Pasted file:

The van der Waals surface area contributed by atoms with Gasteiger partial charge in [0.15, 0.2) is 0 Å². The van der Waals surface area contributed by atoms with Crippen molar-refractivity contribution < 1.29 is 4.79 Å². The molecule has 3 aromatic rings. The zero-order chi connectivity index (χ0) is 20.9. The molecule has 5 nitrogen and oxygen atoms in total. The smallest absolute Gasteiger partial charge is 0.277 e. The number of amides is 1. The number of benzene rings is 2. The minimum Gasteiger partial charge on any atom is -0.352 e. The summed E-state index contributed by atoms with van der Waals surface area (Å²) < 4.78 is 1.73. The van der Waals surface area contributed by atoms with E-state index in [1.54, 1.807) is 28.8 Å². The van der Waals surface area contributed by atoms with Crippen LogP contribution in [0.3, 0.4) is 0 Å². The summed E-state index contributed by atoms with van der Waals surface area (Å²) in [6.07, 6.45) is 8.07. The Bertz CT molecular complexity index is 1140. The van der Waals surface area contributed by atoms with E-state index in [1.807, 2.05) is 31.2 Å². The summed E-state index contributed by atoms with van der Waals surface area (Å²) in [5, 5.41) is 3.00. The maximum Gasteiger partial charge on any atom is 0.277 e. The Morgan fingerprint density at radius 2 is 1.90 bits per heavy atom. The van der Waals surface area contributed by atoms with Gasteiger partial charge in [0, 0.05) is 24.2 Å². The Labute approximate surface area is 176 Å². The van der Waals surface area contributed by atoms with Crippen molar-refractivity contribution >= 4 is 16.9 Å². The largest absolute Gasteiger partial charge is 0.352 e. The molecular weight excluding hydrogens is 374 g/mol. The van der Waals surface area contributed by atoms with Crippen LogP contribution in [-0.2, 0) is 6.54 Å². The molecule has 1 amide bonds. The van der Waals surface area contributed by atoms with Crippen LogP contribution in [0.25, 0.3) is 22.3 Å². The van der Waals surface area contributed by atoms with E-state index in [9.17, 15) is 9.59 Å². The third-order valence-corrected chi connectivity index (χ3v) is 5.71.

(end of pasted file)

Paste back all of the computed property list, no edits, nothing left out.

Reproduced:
The van der Waals surface area contributed by atoms with Gasteiger partial charge in [0.15, 0.2) is 0 Å². The van der Waals surface area contributed by atoms with Crippen molar-refractivity contribution < 1.29 is 4.79 Å². The molecule has 3 aromatic rings. The zero-order chi connectivity index (χ0) is 20.9. The molecule has 5 nitrogen and oxygen atoms in total. The smallest absolute Gasteiger partial charge is 0.277 e. The number of amides is 1. The number of benzene rings is 2. The minimum Gasteiger partial charge on any atom is -0.352 e. The summed E-state index contributed by atoms with van der Waals surface area (Å²) < 4.78 is 1.73. The van der Waals surface area contributed by atoms with E-state index in [1.54, 1.807) is 28.8 Å². The van der Waals surface area contributed by atoms with Crippen LogP contribution in [0.3, 0.4) is 0 Å². The summed E-state index contributed by atoms with van der Waals surface area (Å²) in [6.07, 6.45) is 8.07. The Bertz CT molecular complexity index is 1140. The van der Waals surface area contributed by atoms with E-state index in [1.807, 2.05) is 31.2 Å². The summed E-state index contributed by atoms with van der Waals surface area (Å²) in [5, 5.41) is 3.00. The maximum Gasteiger partial charge on any atom is 0.277 e. The Morgan fingerprint density at radius 2 is 1.90 bits per heavy atom. The van der Waals surface area contributed by atoms with Gasteiger partial charge in [0, 0.05) is 24.2 Å². The Labute approximate surface area is 176 Å². The van der Waals surface area contributed by atoms with Crippen molar-refractivity contribution >= 4 is 16.9 Å². The largest absolute Gasteiger partial charge is 0.352 e. The molecular weight excluding hydrogens is 374 g/mol. The van der Waals surface area contributed by atoms with Crippen LogP contribution in [-0.2, 0) is 6.54 Å². The molecule has 1 amide bonds. The van der Waals surface area contributed by atoms with Crippen LogP contribution in [0.25, 0.3) is 22.3 Å². The van der Waals surface area contributed by atoms with E-state index in [9.17, 15) is 9.59 Å². The third-order valence-corrected chi connectivity index (χ3v) is 5.71.